Why would you have to put your device in a special mode that (you admit) not all MIDI devices have (or warn others using your file that they must) if your proposed solution is "standard"? And "respond to all channels" would work really well (not) if you have more than one instrument (or manual, for VPO's). Hauptwerk (very reasonably) assigns one channel per manual (or pedal) and has no optional channel routings, and leaves nothing to be desired as a showcase powerful MIDI-based platform.

As you're leaving the conversation, I'm unsure whether you'll still read this. If so, consider this an answer out of courtesy:

Nonsense. First of all, the majority of MIDI synths include a standard MIDI receive mode called OMNI in which incoming MIDI data from any channel gets sent to the same destination, and in which this doubled note problem in fact vanishes *when multi-channel polyphonic MIDI as I describe is sent to the instrument in this mode* (on most devices, not all).

Ignoring reality isn't helping your case; I have a very nice MIDI-capable organ in my garage, it handles either single-channel or 3-channel MIDI. It does not have an OMNI mode. This is a very real use case you are trying to dismiss.

Secondly, I said that ideally multiple channel assignment would be *up to the user*,

So do we, ever from the start of this whole overly-pedantic topic

so even if what you claim were true, you would still have no case - nothing would be "broken".

Again, incorrect! Nothing would break additionally; but the output produced for overlapping notes in a single channel, if the user chooses to (because backwards compatibility and hardware) would be equally broken as it is now. You would get this exact same bug report as you have now.

Thirdly, if the software were to assign channels automatically (as I suggested as the easiest implementation in https://musescore.org/en/node/207346 where I brought up this issue) it is the work of a moment to reassign notes in a MIDI editor (1. select all from channel A, 2. assign to channel B),

Almost, except that you (as a user) would also still have the same overlapping notes velocity/volume bug; which you'd *still* have to solve, but now in a different program (the MIDI editor vs MuseScore). This is simply shifting the bug out to other software to deal with it; not fixing it.

whereas when all the data is on one channel, and the user wants it separated, trying to select the notes to assign to separate channels in an editor is a mind-numbing, time wasting annoyance. Human beings have better things to do with their time.

Entirely agreed, nobody ever claimed that attempting to restore sensible notation out of MIDI data (which is *a lot* more than simple polyphony) is a fun nor an easy task.

Speaking of which, the time I've spent here would be much better spent on my own work, so I wish you farewell for a second time.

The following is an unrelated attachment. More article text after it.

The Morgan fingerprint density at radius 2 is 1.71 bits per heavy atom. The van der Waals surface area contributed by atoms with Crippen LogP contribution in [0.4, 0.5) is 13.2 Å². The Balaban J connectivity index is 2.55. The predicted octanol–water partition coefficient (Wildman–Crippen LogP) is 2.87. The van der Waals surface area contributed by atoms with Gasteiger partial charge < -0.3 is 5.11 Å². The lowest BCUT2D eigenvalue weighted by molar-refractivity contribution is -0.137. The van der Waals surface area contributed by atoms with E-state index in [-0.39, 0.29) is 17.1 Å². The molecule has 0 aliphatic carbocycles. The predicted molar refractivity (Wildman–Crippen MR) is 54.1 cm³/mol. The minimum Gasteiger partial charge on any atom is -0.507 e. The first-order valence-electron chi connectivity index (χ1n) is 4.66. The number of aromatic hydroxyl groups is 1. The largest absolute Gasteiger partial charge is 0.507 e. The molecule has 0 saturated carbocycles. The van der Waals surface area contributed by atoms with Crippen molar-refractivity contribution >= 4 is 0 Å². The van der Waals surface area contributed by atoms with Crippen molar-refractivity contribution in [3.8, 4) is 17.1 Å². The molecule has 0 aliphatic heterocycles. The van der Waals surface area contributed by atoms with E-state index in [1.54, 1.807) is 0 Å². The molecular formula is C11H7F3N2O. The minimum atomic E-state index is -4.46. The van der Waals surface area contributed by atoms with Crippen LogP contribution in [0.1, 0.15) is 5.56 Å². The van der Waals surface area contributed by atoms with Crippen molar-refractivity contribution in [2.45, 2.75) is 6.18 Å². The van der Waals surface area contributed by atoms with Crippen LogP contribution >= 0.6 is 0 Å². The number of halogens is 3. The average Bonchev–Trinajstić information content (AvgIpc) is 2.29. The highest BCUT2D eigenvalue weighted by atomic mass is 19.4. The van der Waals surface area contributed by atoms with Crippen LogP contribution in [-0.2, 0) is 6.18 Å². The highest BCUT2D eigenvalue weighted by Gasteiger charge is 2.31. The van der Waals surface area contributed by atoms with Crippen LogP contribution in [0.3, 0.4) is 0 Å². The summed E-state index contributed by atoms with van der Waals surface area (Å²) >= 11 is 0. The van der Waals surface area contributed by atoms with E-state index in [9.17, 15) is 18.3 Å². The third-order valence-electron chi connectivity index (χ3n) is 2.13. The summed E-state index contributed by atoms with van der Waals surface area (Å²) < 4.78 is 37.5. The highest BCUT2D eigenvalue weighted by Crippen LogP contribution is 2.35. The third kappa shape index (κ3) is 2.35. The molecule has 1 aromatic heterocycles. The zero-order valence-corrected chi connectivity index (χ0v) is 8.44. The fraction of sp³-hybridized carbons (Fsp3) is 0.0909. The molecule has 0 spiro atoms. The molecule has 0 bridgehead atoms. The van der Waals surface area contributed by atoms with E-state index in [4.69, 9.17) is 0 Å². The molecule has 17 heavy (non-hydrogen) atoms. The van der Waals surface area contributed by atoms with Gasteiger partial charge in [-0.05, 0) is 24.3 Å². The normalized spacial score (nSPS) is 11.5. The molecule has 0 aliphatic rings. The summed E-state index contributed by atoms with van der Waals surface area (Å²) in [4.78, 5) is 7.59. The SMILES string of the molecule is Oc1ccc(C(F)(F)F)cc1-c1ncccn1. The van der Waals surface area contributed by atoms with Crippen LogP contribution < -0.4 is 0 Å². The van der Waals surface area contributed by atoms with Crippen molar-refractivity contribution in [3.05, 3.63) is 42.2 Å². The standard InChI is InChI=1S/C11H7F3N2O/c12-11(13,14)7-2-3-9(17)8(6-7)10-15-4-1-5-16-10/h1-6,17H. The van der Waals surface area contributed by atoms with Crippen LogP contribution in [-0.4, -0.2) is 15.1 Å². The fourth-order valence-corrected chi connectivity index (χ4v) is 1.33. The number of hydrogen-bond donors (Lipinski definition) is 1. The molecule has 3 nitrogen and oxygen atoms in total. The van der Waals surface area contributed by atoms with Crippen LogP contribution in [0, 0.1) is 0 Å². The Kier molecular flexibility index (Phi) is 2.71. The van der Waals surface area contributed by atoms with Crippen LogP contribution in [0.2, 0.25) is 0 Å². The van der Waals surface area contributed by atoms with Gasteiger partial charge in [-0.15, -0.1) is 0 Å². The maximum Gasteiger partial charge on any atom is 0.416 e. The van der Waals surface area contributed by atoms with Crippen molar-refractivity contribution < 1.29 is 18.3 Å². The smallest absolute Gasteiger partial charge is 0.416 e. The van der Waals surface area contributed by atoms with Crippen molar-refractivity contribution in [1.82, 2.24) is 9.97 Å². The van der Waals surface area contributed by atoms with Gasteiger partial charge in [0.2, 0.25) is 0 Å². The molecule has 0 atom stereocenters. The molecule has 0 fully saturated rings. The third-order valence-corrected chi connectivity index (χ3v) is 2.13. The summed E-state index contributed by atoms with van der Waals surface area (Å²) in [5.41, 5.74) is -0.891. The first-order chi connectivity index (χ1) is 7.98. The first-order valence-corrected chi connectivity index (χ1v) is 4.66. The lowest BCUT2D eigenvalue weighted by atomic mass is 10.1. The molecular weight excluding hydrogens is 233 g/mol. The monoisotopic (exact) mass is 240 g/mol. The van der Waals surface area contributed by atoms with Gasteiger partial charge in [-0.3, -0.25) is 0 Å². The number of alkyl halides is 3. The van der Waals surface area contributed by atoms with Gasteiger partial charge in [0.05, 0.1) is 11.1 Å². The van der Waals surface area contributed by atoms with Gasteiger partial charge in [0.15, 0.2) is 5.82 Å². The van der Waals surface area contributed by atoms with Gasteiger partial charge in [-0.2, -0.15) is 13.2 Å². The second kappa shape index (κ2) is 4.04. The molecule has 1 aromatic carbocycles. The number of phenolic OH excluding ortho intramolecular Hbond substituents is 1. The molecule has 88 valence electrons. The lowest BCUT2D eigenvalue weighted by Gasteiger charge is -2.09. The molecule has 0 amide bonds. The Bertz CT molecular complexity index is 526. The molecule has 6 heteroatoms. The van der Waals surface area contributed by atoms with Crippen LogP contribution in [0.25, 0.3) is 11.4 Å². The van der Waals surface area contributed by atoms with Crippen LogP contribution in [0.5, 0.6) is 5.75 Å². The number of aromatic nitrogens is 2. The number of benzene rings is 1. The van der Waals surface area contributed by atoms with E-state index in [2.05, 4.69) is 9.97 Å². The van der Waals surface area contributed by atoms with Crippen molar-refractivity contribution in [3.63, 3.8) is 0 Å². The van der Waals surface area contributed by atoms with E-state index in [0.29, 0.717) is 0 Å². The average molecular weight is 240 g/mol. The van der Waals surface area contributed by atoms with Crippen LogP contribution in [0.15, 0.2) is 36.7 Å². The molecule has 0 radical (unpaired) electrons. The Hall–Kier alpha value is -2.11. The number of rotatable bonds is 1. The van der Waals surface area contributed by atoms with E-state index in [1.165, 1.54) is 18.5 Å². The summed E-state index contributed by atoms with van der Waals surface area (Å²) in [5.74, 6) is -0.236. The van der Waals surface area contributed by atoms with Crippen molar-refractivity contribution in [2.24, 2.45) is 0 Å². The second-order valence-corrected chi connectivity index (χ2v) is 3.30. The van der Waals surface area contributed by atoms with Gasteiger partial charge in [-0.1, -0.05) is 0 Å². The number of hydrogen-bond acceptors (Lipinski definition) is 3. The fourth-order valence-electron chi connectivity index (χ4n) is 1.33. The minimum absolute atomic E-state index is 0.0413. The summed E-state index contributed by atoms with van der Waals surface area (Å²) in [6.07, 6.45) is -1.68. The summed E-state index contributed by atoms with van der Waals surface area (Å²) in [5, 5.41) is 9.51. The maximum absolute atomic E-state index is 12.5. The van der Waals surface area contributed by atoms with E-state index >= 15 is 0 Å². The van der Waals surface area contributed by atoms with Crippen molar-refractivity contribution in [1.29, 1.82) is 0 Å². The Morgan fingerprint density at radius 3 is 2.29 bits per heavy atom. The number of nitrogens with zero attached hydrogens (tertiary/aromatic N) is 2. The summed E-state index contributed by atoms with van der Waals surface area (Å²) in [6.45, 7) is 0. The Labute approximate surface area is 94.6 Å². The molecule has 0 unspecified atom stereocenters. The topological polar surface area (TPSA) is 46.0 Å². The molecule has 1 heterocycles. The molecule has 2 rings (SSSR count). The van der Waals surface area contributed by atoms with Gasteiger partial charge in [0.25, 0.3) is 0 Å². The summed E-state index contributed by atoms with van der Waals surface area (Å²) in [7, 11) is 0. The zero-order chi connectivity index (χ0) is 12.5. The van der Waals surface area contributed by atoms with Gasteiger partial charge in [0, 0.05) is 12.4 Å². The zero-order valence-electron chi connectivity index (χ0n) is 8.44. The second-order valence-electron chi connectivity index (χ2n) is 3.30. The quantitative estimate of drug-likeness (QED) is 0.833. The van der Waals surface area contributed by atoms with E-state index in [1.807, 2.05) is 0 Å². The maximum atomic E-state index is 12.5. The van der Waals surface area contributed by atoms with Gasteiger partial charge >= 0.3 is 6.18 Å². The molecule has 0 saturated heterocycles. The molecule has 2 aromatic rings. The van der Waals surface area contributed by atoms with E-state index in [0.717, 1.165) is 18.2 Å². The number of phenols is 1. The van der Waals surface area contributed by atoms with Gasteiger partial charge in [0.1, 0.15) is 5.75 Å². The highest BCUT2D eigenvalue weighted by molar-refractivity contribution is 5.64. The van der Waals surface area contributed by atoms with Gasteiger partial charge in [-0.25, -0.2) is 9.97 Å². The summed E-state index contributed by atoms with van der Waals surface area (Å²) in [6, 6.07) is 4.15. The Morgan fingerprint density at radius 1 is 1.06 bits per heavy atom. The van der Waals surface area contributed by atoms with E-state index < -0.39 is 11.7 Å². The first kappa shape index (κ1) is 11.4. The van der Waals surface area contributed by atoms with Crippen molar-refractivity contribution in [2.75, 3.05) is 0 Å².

It very well could be, after all you are the only one who can value your own time. But do bear in mind that the same hold true for all of us. Everyone taking part in this discussion so far has done so in their own time; even more so they have done so in the intention of helping you with your problem to come up with a more complete solution that would handle all use cases, not just your own.

But lastly, as for what I've "been told" about alternate solutions to this problem - for the last time, trying to deal with this issue without separating channels 1. ignores all professional precedent, and 2. is tilting at windmills; knock yourself out. Sorry for all this bloody repetition. I promise to ignore all further nonsense. Please have a lovely day, everyone.

For the equally last time, as elaborated in this answer once again. Your solution only solves 1 of the root causes of this bug appearing and does *nothing* at all to fix the 2nd part of this very bug report. As to the root cause you're attempting to address, nobody (again nobody) has contested the usefulness nor the professionalism of it. As to the (even after the separate channels) other reason this bug then would still exist, the solution is indeed rather trivial in approach; keeping track of notes currently sounding within a channel. Far from rocket science. So yes, we will get to fixing that (even without having to knock myself out), but as you so eloquently stated; when the value of our own time permits.

The reason an automatic assigent of channels for voices is less than ideal for MuseScore is that we already (in master) allow the user to select their own channels for instruments. A user who cares enough about channel assignment to do that wouldn't necessary want his carefully crafterld channel scheme messed up. So we'd need to support that use case as well. And in any event as I said it would require a file format change. That's why it seems to me anynsuhnew feature would need to wait for 3.0.

On the flip side, also remember again our typical user is not a MIDI expert and probably owns no MIDI hardware or editing software of any kind. That is why it is important we support solutions that do not rely on MIDI editors as well. Many different use cases to consider and support, and that is why we are trying to look at the bigger picture.

So again, allowing for different channels for different voices is a fine idea, but it needs to be considered in this broader context.